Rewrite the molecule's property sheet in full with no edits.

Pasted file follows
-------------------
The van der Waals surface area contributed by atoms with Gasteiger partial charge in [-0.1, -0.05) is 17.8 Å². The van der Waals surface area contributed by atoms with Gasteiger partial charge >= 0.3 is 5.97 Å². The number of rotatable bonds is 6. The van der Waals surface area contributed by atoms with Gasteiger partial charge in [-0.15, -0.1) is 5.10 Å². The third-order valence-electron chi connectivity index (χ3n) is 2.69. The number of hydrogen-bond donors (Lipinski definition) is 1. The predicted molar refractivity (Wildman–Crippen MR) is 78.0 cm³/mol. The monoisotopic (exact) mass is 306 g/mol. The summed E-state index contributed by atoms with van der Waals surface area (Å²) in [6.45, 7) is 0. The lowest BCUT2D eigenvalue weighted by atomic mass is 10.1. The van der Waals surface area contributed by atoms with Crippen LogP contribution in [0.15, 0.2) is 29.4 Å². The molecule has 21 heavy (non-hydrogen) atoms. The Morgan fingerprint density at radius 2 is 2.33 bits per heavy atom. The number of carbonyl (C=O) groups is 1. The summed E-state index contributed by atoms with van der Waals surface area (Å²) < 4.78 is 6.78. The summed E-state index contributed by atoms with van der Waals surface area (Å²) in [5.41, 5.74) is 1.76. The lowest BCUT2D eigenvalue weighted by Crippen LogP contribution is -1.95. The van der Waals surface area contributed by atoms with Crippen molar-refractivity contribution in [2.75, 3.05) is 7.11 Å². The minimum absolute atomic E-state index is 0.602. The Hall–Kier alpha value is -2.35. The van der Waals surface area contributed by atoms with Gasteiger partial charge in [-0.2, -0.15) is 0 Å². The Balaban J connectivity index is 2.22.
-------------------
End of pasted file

The van der Waals surface area contributed by atoms with Gasteiger partial charge in [-0.1, -0.05) is 17.8 Å². The van der Waals surface area contributed by atoms with Gasteiger partial charge >= 0.3 is 5.97 Å². The number of rotatable bonds is 6. The van der Waals surface area contributed by atoms with Gasteiger partial charge in [-0.15, -0.1) is 5.10 Å². The third-order valence-electron chi connectivity index (χ3n) is 2.69. The number of hydrogen-bond donors (Lipinski definition) is 1. The predicted molar refractivity (Wildman–Crippen MR) is 78.0 cm³/mol. The monoisotopic (exact) mass is 306 g/mol. The summed E-state index contributed by atoms with van der Waals surface area (Å²) in [6.45, 7) is 0. The lowest BCUT2D eigenvalue weighted by atomic mass is 10.1. The van der Waals surface area contributed by atoms with Crippen LogP contribution in [0.15, 0.2) is 29.4 Å². The molecule has 21 heavy (non-hydrogen) atoms. The Morgan fingerprint density at radius 2 is 2.33 bits per heavy atom. The number of carbonyl (C=O) groups is 1. The summed E-state index contributed by atoms with van der Waals surface area (Å²) < 4.78 is 6.78. The summed E-state index contributed by atoms with van der Waals surface area (Å²) in [5.41, 5.74) is 1.76. The lowest BCUT2D eigenvalue weighted by Crippen LogP contribution is -1.95. The van der Waals surface area contributed by atoms with Crippen molar-refractivity contribution in [2.75, 3.05) is 7.11 Å². The minimum absolute atomic E-state index is 0.602. The Hall–Kier alpha value is -2.35. The van der Waals surface area contributed by atoms with Gasteiger partial charge in [-0.2, -0.15) is 0 Å². The Balaban J connectivity index is 2.22.